For as much as there is to hate within Rambo: Last Blood, there are a few subtle enjoyable touches. During Rambo’s butchering at the prostitution house, some of the women are so terrorized from abuse that even when rescued they simply don’t have the mental strength to flee the building. Also, at the Arizona ranch are winding underground tunnels that are utilized as more than a warlike setting for numerous deadly traps to give Rambo the upper hand. There’s also a bit where two generic villains fall on roughly 5 spikes each killing them on impact, only for Rambo to empty a machine-gun clip into their bodies. It might be the silliest and most American thing you see in a movie theater all year.
Rambo: Last Blood is enjoyable in bite-sized pieces, but there is no way in hell anyone can convince me the filmmakers were working from a finished draft. There are simply too many empty sections that were clearly intended to have had more designed. The writing is awful even for the standards of mindless action flicks. It abruptly ends out of nowhere, but that actually might be the best thing about the movie. The only thing that death is coming for is the Rambo franchise itself.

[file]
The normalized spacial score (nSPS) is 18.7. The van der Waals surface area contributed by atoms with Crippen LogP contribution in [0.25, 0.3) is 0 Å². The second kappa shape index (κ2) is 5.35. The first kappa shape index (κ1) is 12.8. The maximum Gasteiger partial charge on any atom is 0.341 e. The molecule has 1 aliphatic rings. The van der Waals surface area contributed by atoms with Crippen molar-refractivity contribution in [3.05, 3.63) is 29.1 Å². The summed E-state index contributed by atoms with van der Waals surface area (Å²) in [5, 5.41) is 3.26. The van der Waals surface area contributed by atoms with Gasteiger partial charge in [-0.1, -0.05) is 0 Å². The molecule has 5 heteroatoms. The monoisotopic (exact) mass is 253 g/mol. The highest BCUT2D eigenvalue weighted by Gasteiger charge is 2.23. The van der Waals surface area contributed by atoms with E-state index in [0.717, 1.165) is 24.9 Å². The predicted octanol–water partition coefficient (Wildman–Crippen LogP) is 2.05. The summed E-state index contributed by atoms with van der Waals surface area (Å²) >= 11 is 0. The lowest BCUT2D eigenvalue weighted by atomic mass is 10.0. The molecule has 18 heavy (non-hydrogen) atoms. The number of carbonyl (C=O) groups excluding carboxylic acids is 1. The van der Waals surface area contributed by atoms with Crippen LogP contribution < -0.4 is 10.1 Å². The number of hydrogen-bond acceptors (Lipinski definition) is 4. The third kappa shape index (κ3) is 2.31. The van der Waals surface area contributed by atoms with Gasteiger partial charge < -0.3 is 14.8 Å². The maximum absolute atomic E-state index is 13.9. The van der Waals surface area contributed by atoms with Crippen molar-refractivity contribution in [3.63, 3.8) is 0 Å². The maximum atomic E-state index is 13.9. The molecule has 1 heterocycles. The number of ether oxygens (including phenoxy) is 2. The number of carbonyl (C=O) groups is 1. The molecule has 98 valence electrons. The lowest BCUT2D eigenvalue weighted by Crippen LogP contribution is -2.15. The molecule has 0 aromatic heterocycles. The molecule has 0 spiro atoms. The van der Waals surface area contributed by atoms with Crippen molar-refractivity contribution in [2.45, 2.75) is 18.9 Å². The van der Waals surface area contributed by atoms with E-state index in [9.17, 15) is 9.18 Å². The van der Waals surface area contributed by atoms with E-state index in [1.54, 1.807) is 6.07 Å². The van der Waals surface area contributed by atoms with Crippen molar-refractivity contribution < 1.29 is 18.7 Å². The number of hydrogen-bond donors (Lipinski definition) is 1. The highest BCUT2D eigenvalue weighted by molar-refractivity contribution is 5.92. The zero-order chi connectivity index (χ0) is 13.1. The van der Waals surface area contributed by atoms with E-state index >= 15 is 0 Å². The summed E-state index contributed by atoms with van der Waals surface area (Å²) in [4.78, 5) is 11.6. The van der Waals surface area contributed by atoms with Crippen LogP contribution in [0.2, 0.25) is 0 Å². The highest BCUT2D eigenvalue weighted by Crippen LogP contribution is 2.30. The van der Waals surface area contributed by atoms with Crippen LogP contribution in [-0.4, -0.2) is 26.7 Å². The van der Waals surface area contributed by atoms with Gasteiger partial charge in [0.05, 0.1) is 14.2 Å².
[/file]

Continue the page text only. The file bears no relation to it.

Flickering Myth Rating – Film: ★ / Movie: ★ ★
Robert Kojder is a member of the Chicago Film Critics Association and the Flickering Myth Reviews Editor. Check here for new reviews, friend me on Facebook, follow my Twitter or Letterboxd, check out my personal non-Flickering Myth affiliated Patreon, or email me at MetalGearSolid719@gmail.com